• The speed with which judgments can be obtained – R44.4 and R52 of the Code provide for cases to be considered on an expedited basis in certain circumstances.11
  • The low cost of obtaining judgments – although each party must bear its own legal fees, CAS fees are minimal compared to court fees and, for appeals on disciplinary matters, CAS proceedings are free, save for a filing fee of CHF1,000.12
  • Flexibility – including CAS's ability to reform itself, as illustrated by the reforms following the Gundel case described above.
  • Public nature of decisions – subject to the rights of individuals to privacy and confidentiality, the vast majority of CAS judgments are freely available in at least two languages, which enables parties to refer to a body of case law when making submissions and provides certainty.

Case study 1: Russian Federation doping bans

On November 13, 2015, following an investigation by the World Anti–Doping Agency (WADA), the IAAF suspended the All Russia Athletics Federation (ARAF) from IAAF membership and banned it from world track and field events. Over the next six months further bans were given and further investigations commissioned as the scale of the ARAF's breaches became clear. On June 17, 2016, the IAAF voted unanimously to uphold its ban.

With the deadline for athletes to register for the 2016 Rio Summer Olympics (due to commence on August 5, 2016) fast approaching, the Russian Olympic Committee and 68 Russian athletes quickly sought to challenge the decision and filed a request for arbitration at the CAS on July 3, 2016. By July 21, 2016, within three weeks of the filing, a CAS panel of arbitrators had been appointed, a full hearing held, and a decision issued confirming the validity of the IAAF's decision.

Case study 2: Caster Semenya ruling

On April 30, 2019, following a hearing in February 2019, CAS delivered its award dismissing the challenges of Caster Semenya and the ASA. Caster Semenya has since appealed CAS's decision to the SFT, which has yet to make its final decision. However, after initially ordering the IAAF to await the SFT's decision before enforcing the DSD Regulations against her, on 30 July 2019 the SFT revoked that super–provisional suspension, finding that Caster Semenya's appeal "does not appear with high probability to be well founded".13

The history of this case dates back at least as far Caster Semenya's initial suspension and sex verification testing by the IAAF in 2009 after her dramatic rise to success in the 800 m. In April 2011 the IAAF published its Regulations Governing Eligibility of Females with Hyperandrogenism to Compete in Women's Competition, (the Hyperandrogenism Regulations 2011), designed to be a fairer way of splitting athletes into male and female competition than its sex verification testing.

However, following a challenge to the Hyperandrogenism Regulations 2011 by Indian sprinter Dutee Chand, a CAS award in July 2015 concluded that the IAAF did not have sufficient evidence that hyperandrogenic female athletes benefit from such a significant performance advantage that it is necessary to exclude them from female competitions.14 In its award in Chand, CAS asked the IAAF to conduct further research and collate additional expert evidence before any further attempt to regulate on the issue. Eventually, in April 2018, the IAAF succeeded in enacting its new DSD Regulations to replace the Hyperandrogenism Regulations 2011. CAS's recent ruling in the Caster Semenya case confirms that the DSD Regulations are seemingly reasonable and proportionate, though the panel noted that there remain some potential issues with implementation to be ironed out.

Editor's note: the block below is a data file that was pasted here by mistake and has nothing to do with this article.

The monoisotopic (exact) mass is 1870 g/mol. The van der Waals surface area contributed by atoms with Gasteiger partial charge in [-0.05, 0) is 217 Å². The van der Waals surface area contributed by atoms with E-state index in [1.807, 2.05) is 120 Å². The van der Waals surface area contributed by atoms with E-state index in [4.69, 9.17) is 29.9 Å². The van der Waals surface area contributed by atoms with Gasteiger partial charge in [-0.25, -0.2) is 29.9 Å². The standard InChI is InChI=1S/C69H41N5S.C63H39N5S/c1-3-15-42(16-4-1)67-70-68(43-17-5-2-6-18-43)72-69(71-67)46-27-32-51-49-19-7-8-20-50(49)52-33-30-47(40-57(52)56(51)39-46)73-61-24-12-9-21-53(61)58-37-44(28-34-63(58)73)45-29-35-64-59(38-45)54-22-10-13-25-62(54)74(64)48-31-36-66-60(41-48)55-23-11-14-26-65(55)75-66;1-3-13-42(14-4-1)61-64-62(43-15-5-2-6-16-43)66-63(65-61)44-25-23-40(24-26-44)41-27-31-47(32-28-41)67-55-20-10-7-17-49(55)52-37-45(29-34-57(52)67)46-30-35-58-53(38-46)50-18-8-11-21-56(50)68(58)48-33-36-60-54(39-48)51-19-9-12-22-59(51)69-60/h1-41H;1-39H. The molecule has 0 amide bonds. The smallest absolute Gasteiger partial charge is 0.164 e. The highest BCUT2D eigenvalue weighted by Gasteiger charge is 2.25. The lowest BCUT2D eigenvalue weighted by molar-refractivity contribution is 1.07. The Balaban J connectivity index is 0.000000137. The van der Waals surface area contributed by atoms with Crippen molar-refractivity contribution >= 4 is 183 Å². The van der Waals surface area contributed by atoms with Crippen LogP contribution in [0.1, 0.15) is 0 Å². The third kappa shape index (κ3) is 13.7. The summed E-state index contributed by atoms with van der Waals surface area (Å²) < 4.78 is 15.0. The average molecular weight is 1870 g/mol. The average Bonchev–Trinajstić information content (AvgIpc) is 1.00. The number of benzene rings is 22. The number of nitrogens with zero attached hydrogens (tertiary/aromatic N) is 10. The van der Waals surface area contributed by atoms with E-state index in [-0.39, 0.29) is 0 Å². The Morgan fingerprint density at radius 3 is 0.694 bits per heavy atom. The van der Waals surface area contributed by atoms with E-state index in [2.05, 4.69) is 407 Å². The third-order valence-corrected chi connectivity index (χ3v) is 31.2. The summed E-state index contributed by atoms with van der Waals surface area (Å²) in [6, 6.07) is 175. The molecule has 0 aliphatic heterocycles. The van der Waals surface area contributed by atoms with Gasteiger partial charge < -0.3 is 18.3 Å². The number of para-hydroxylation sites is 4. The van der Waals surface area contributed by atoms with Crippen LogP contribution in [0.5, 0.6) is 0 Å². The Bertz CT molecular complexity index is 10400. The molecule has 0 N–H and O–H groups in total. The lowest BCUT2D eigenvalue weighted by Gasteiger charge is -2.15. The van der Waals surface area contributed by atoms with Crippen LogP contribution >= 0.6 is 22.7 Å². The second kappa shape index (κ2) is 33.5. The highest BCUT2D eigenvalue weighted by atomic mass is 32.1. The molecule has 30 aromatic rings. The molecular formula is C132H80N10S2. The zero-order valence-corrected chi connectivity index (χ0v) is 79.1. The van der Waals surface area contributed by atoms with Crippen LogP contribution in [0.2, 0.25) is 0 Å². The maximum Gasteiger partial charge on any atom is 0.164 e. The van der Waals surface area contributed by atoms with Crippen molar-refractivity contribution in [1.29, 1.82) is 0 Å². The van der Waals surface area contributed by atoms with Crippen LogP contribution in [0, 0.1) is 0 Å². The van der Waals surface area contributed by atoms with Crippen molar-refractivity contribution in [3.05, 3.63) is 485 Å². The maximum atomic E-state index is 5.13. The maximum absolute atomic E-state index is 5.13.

Scrutiny of the decision must await the verdict of Caster Semenya's appeal to the SFT, but the case provides a good example of CAS's ability – as effectively the universal arbiter of disputes in the sports industry – to rule on crucial issues in a way that is, at the least, consistent across that industry.


Critics of CAS have a traditionally seen a number of its features as significant shortcomings, including:

  • Structure and composition – despite the reforms referred to above, some have still sought to question the independence of CAS, in terms of both the membership of ICAS (which it is argued is dominated by representatives of national sports bodies rather than individual athletes) and the appointment of arbitrators to the CAS list (who are chosen by ICAS).
  • Financing – similarly, critics continue to point out that a portion of CAS's funding comes from institutions like the IOC and FIFA, which frequently appear as parties to CAS disputes.
  • Choice of dispute resolution method – many athletes and clubs have little or no say in the choice of CAS as the arbiter of their disputes since they are required to enter into a CAS arbitration agreement as a condition of competing in their chosen sport.
  • Choice of arbitrators – although parties may agree their own method of appointment for the individual arbitrator(s) to decide their case, they must select those individuals from within the body appointed by ICAS.
  • Appeal process – like many other arbitral institutions, CAS decisions are not subject to appeal on the merits, and may only be appealed to the SFT in limited circumstances. Parties may even opt out of their right to appeal to the SFT, and many athletes and players are required to do just that when signing up to the governing rules of their respective sports.

Case study 3: RFC Seraing v FIFA

This case concerned a dispute between, on one side, Belgian football club RFC Seraing and the investment fund Doyen Sports Investment Limited, and, on the other side, FIFA, UEFA and URBSFA (the Belgian football association). RFC Seraing and Doyen Sports contested the validity of sanctions imposed against them by the football associations for violations of FIFA and UEFA rules prohibiting third-party ownership, but CAS upheld them.15